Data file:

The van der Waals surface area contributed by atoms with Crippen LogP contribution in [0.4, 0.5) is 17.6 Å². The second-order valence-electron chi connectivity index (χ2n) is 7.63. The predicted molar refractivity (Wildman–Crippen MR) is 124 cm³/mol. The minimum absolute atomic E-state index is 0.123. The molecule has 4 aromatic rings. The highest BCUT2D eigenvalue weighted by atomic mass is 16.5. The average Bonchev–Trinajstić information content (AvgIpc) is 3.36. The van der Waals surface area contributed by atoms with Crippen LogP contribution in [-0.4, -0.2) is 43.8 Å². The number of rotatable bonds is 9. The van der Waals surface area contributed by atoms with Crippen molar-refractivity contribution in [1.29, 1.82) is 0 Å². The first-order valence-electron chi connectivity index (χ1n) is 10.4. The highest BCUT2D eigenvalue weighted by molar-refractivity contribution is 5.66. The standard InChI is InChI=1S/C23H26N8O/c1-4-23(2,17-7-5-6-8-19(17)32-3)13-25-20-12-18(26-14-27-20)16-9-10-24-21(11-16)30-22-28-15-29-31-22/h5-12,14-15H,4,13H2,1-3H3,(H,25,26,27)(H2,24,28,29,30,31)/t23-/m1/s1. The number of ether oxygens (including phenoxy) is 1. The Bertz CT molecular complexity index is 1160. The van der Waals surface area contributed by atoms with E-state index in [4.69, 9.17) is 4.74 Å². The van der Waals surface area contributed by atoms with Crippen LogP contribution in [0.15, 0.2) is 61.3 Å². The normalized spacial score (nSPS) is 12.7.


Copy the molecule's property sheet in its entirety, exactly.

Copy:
The van der Waals surface area contributed by atoms with Crippen LogP contribution in [0.4, 0.5) is 17.6 Å². The second-order valence-electron chi connectivity index (χ2n) is 7.63. The predicted molar refractivity (Wildman–Crippen MR) is 124 cm³/mol. The minimum absolute atomic E-state index is 0.123. The molecule has 4 aromatic rings. The highest BCUT2D eigenvalue weighted by atomic mass is 16.5. The average Bonchev–Trinajstić information content (AvgIpc) is 3.36. The van der Waals surface area contributed by atoms with Crippen LogP contribution in [-0.4, -0.2) is 43.8 Å². The number of rotatable bonds is 9. The van der Waals surface area contributed by atoms with Crippen molar-refractivity contribution in [1.29, 1.82) is 0 Å². The first-order valence-electron chi connectivity index (χ1n) is 10.4. The highest BCUT2D eigenvalue weighted by molar-refractivity contribution is 5.66. The standard InChI is InChI=1S/C23H26N8O/c1-4-23(2,17-7-5-6-8-19(17)32-3)13-25-20-12-18(26-14-27-20)16-9-10-24-21(11-16)30-22-28-15-29-31-22/h5-12,14-15H,4,13H2,1-3H3,(H,25,26,27)(H2,24,28,29,30,31)/t23-/m1/s1. The number of ether oxygens (including phenoxy) is 1. The Bertz CT molecular complexity index is 1160. The van der Waals surface area contributed by atoms with E-state index in [4.69, 9.17) is 4.74 Å². The van der Waals surface area contributed by atoms with Crippen LogP contribution in [0.15, 0.2) is 61.3 Å². The normalized spacial score (nSPS) is 12.7.